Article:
Talks Break Down at Wahiawa General Hospital-Hospital Administration Rejects Nurses' Latest Proposal

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The Hawaii Nurses’ Union submitted another proposal to Wahiawa General Hospital (WGH) management at 9:30 PM and it was rejected at 10 p.m. While the nurses have made it clear that they are willing to continue talks and were indeed “prepared to stay as long as necessary tonight,” as of this latest action no further talks are scheduled.

The nurses are set to strike on Monday, May 5, 2003. Nurses from WGH and representatives from the hospital’s management had been meeting since 9 a.m. with a Federal Mediator at the Hawaii Employers Council.


After submitting their proposal at 9:30 PM, Primary Nurse Negotiator, Ms. Randy Pisani had said, “We are working very hard to negotiate a contract that will be ratified by our membership. We are deeply saddened and angered by the proposals the hospital has presented to this point.”

Cindy Guerin, the other Nurse Negotiator noted, “We recognize that many of the hospitals proposals will not retain RNs or attract any new nurses, but to avert a strike we are making many concessions that will create a minimally acceptable agreement.

We can only hope that these sacrifices will enable the hospital to continue to serve the community. Now it is up to the hospital to demonstrate that they care about the community and their employees, nurses and others who would be affected by a strike.” Unfortunately, this did not happen.

In a very unusual move, on April 8, 2003, the Wahiawa staff physicians through the hospital’s Chief of Staff, Dr. Manuel Abundo, Jr. signed a letter to the Hospital’s administration saying, “The Members of the Medical Executive Committee and medical staff at WGH are supporting the nurses at their upcoming negotiations.”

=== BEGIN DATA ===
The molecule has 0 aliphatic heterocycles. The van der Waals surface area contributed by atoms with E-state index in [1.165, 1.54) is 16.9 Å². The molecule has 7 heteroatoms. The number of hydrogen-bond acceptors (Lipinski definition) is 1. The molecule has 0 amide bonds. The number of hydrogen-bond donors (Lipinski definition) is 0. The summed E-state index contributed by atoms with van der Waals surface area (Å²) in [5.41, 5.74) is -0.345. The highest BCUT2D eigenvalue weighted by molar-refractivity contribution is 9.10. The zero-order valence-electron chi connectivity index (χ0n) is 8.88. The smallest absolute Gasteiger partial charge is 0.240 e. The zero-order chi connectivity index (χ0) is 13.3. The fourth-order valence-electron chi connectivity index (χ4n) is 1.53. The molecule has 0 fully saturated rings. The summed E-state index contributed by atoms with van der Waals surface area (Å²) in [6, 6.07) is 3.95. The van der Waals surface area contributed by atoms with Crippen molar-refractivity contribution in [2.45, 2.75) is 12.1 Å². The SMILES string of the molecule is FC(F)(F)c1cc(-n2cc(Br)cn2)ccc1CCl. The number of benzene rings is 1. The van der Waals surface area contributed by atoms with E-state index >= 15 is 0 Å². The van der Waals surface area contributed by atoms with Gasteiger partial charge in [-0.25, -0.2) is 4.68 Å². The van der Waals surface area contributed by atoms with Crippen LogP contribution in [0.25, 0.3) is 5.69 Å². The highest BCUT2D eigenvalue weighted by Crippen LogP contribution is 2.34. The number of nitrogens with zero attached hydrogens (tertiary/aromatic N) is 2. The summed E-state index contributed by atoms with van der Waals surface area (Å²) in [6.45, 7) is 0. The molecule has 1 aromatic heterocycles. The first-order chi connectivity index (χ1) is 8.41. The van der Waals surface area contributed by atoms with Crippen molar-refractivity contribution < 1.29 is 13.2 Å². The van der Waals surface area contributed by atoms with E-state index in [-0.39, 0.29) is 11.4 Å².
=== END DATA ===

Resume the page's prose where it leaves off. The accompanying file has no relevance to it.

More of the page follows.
The staff physicians also recognized the need to keep their experienced RNs at the only medical facility that provides full service hospital care to the rural community. All items being requested by the RNs are well within the competitive packages now being provided by other area hospitals and health care facilities.

Sue Scheider, Director of the Collective Bargaining Organization of the Hawaii Nurses’ Association and Chief Negotiator for the Union in these negotiations had earlier noted, “The RNs at Wahiawa General have, for some time, been openly questioning the administration’s loyalty to the rural community and management’s adherence to the hospital’s mission.

They have questioned the wisdom of the dramatically curtailed maintenance on the existing hospital facility — while millions of dollars are being pumped into hyping the administration’s much-publicized effort to build a bigger new hospital at Koa Ridge. The Wahiawa RNs have to wonder how a hospital that is driving its nurses to either leave to work at competing hospitals in town or to strike can hope to win the support of the community it seems prepared to abandon without adequate health care.”

This was the first meeting since the nurses overwhelmingly rejected management’s “Best and Final Offer” on Sunday, April 13, 2003, and served a 20 day advance notice of their intent to strike the hospital. Sixty-five RNs are represented by HNA at WGH.

”’See related story:”’ “Wahiawa General Hospital Nurses to Resume Mediation”

”’Scott Foster is the communications representative for the nurses’ union. He can be reached via email at:”’